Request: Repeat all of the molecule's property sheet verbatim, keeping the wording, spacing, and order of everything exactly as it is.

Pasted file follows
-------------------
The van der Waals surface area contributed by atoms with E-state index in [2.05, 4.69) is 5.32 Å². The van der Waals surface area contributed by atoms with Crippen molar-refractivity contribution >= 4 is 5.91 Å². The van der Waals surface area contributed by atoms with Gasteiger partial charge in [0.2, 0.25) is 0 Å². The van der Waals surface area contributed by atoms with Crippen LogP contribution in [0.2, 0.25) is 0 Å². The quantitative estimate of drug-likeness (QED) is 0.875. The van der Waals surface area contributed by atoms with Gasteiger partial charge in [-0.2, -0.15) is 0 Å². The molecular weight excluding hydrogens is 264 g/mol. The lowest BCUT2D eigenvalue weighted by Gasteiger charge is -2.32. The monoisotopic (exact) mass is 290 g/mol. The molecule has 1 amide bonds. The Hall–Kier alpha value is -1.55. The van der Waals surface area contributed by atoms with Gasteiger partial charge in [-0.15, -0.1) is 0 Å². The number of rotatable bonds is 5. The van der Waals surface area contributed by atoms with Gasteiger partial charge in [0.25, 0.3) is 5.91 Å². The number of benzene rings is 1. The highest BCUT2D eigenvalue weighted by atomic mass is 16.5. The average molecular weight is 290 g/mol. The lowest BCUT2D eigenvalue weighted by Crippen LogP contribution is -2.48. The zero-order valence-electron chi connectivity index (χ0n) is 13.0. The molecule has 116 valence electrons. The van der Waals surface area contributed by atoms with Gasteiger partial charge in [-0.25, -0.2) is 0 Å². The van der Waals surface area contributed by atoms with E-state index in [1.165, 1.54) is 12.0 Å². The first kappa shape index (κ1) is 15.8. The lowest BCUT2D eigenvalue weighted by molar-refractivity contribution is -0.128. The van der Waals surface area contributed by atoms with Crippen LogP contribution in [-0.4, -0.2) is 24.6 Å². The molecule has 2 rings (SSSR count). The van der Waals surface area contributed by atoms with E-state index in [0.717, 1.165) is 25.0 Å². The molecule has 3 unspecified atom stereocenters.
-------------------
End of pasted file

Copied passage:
The van der Waals surface area contributed by atoms with E-state index in [2.05, 4.69) is 5.32 Å². The van der Waals surface area contributed by atoms with Crippen molar-refractivity contribution >= 4 is 5.91 Å². The van der Waals surface area contributed by atoms with Gasteiger partial charge in [0.2, 0.25) is 0 Å². The van der Waals surface area contributed by atoms with Crippen LogP contribution in [0.2, 0.25) is 0 Å². The quantitative estimate of drug-likeness (QED) is 0.875. The van der Waals surface area contributed by atoms with Gasteiger partial charge in [-0.2, -0.15) is 0 Å². The molecular weight excluding hydrogens is 264 g/mol. The lowest BCUT2D eigenvalue weighted by Gasteiger charge is -2.32. The monoisotopic (exact) mass is 290 g/mol. The molecule has 1 amide bonds. The Hall–Kier alpha value is -1.55. The van der Waals surface area contributed by atoms with Gasteiger partial charge in [-0.15, -0.1) is 0 Å². The number of rotatable bonds is 5. The van der Waals surface area contributed by atoms with Gasteiger partial charge in [0.25, 0.3) is 5.91 Å². The number of benzene rings is 1. The highest BCUT2D eigenvalue weighted by atomic mass is 16.5. The average molecular weight is 290 g/mol. The lowest BCUT2D eigenvalue weighted by Crippen LogP contribution is -2.48. The zero-order valence-electron chi connectivity index (χ0n) is 13.0. The molecule has 116 valence electrons. The van der Waals surface area contributed by atoms with Gasteiger partial charge in [-0.25, -0.2) is 0 Å². The van der Waals surface area contributed by atoms with E-state index in [1.165, 1.54) is 12.0 Å². The first kappa shape index (κ1) is 15.8. The lowest BCUT2D eigenvalue weighted by molar-refractivity contribution is -0.128. The van der Waals surface area contributed by atoms with Crippen LogP contribution in [-0.4, -0.2) is 24.6 Å². The molecule has 2 rings (SSSR count). The van der Waals surface area contributed by atoms with E-state index in [0.717, 1.165) is 25.0 Å². The molecule has 3 unspecified atom stereocenters.